SC to amend rules on criminal procedure

By Tetch Torres
Last updated 01:43pm (Mla time) 07/18/2007

MANILA, Philippines — Promising to fulfill the gains of the summit on extrajudicial killings with the end in view of upholding human rights, the Supreme Court wasted no time as it immediately set a review on the rules of criminal procedure next week, a spokesman for the high tribunal said Wednesday.


Lawyer Midas Marquez also said that the high court has begun processing the recommendations for the Executive and Legislative by the participant groups and sending them to these branches of government for further study and possible implementation.


“We are already processing and sorting the recommendations,” Marquez said.


The recommendations for the Executive branch will be sent to the Office of the President while those for the Legislative will be given to the Senate President and Speaker of the House of Representatives, Marquez said.


Marquez said the high court would convene its rules committee next week to study the recommendations for the judiciary, which includes amending the Rules of Criminal Procedure, strengthening the writ of habeas corpus, use of the writ of amparo, among others.


The recommendations of the Rules Committee will be submitted to the Supreme Court en banc for approval, said Marquez.


Justifying the action taken by Supreme Court on the recommendations from the two-day National Consultative Summit on Extrajudicial Killings and Enforced Disappearances — Searching for Solutions, Marquez said the high court, under the Constitution, was allowed to promulgate rules on the protection of constitutional rights.


Marquez cited Article 8 Section 5 (5), in which the high court could “promulgate rules concerning the protection and enforcement of constitutional rights, pleading, practice, and procedure in all courts, the admission to the practice of law, the integrated bar, and legal assistance to the under-privileged.”


“Such rules shall provide a simplified and inexpensive procedure for the speedy disposition of cases, shall be uniform for all courts of the same grade, and shall not diminish, increase, or modify substantive rights. Rules of procedure of special courts and quasi-judicial bodies shall remain effective unless disapproved by the Supreme Court,” according to the Constitution.


Chief Justice Reynato Puno said in his opening speech at the summit Monday that it was time for Lady Justice to “unsheathe [her] unused power if elected political leaders entrusted with upholding human rights cannot fulfill that role.


Puno did not hide his frustration over the inadequacies of the system in dealing with extrajudicial killings.


“Over the years, the expectation that human rights could best be protected by the political branches of government has been diluted,” Puno said in the summit he called to the stem the surge of extrajudicial killings in the country.


“Elected officials usually go for what is popular, but the vindication of human rights sometimes demand taking unpopular decisions, especially in instances where, due to technicalities, the right of the righteous is trumped by the rights of the wicked,” he told the forum of some 250 delegates and observers, including 28 foreign diplomats and development workers.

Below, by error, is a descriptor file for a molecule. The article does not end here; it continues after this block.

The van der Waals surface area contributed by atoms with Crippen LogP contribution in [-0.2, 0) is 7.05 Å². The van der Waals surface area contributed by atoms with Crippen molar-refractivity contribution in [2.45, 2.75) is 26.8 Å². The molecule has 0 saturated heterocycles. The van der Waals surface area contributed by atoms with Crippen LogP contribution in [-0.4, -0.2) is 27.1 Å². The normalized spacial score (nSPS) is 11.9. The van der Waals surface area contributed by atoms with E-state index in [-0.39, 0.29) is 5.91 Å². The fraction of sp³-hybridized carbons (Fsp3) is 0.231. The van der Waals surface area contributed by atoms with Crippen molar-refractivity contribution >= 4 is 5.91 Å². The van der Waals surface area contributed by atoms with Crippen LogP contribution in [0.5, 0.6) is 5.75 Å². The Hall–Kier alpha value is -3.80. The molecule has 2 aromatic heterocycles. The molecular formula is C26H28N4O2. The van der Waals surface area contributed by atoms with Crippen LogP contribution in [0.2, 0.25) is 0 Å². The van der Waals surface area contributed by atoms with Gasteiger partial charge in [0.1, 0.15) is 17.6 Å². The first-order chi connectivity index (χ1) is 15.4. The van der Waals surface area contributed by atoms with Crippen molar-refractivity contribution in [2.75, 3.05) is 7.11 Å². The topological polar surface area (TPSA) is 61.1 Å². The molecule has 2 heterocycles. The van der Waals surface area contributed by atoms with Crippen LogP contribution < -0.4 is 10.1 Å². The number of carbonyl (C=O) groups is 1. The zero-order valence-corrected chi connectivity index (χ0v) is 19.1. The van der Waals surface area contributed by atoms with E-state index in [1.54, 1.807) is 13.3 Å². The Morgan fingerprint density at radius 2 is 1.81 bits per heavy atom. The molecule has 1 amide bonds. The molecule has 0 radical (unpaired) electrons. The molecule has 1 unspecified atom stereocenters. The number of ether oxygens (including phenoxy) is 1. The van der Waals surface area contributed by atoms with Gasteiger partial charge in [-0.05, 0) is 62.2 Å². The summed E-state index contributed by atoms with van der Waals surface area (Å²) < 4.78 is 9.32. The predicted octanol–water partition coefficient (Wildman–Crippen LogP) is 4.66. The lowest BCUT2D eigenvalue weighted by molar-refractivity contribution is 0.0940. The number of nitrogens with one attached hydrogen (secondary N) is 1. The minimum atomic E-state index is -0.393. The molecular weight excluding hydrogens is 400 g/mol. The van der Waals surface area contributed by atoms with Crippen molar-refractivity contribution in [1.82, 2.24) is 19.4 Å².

“Elected officials sometimes demur in making decisions that will displease their powerful constituencies,” the top magistrate noted before the gathering at the Manila Hotel, where a few seats separated human rights advocates and aggrieved parties from the “usual suspects” in the killings — the military and police.


“Elected officials are sometimes more interested in high-profile issues or with greater impact on the larger number of their constituents.


“Oftentimes, however, human rights cases are low profile especially when they affect the marginalized, or people whose existence some would hardly recognize or worse, people dismissed as invisibles of society,” Puno said.


Alluding to the Marcos dictatorship, Puno recalled how the executive branch could “run roughshod” over human rights while the Legislature could choose to be “powerless” and “default” on its duties to protect those rights.


The summit was aimed at gathering inputs on how the judiciary can expand its role in addressing the spate of unsolved murders and abductions of activists and journalists deemed critical of the government.


Puno had spoken in press interviews about possibly reconfiguring the rules of evidence, reviewing the principle of command responsibility, and finding other legal remedies when the writ of habeas corpus proved ineffective in forcing authorities to produce missing persons.


The Charter was framed by constitutional commissioners who saw how human rights were “trivialized during the authoritarian years” of the Marcos regime, said Puno.


The framers, with their “bountiful bias in favor of human rights,” reexamined the “balance of power” among the three branches of government.


“The reexamination easily revealed that under the then existing balance of power, the Executive, thru the adept deployment of the Commander in Chief, can run roughshod over our human rights, [while] a supine Legislature can betray the human rights of the people by defaulting to enact appropriate laws.”


“For there is nothing you can do when Congress exercises its power to be powerless,” he noted.


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